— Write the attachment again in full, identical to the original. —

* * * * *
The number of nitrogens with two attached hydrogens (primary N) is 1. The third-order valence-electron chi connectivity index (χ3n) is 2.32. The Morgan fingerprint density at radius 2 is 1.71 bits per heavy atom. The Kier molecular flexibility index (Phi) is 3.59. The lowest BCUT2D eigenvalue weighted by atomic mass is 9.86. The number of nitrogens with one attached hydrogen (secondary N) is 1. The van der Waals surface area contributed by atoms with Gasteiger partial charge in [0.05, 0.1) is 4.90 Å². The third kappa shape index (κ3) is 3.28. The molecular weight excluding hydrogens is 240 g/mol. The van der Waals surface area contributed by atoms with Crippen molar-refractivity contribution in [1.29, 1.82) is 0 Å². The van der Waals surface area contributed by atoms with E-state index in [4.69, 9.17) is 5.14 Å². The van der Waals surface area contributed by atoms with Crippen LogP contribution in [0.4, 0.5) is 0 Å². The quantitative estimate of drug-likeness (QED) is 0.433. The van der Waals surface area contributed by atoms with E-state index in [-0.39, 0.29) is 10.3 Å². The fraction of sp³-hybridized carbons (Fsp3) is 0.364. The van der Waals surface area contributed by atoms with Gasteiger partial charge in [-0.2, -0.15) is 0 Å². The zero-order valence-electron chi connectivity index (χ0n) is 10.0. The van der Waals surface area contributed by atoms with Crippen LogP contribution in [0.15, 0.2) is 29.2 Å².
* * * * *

The number of nitrogens with two attached hydrogens (primary N) is 1. The third-order valence-electron chi connectivity index (χ3n) is 2.32. The Morgan fingerprint density at radius 2 is 1.71 bits per heavy atom. The Kier molecular flexibility index (Phi) is 3.59. The lowest BCUT2D eigenvalue weighted by atomic mass is 9.86. The number of nitrogens with one attached hydrogen (secondary N) is 1. The van der Waals surface area contributed by atoms with Gasteiger partial charge in [0.05, 0.1) is 4.90 Å². The third kappa shape index (κ3) is 3.28. The molecular weight excluding hydrogens is 240 g/mol. The van der Waals surface area contributed by atoms with Crippen molar-refractivity contribution in [1.29, 1.82) is 0 Å². The van der Waals surface area contributed by atoms with E-state index in [4.69, 9.17) is 5.14 Å². The van der Waals surface area contributed by atoms with Crippen LogP contribution in [0.4, 0.5) is 0 Å². The quantitative estimate of drug-likeness (QED) is 0.433. The van der Waals surface area contributed by atoms with E-state index in [-0.39, 0.29) is 10.3 Å². The fraction of sp³-hybridized carbons (Fsp3) is 0.364. The van der Waals surface area contributed by atoms with Gasteiger partial charge in [-0.2, -0.15) is 0 Å². The zero-order valence-electron chi connectivity index (χ0n) is 10.0. The van der Waals surface area contributed by atoms with Crippen LogP contribution in [0.15, 0.2) is 29.2 Å².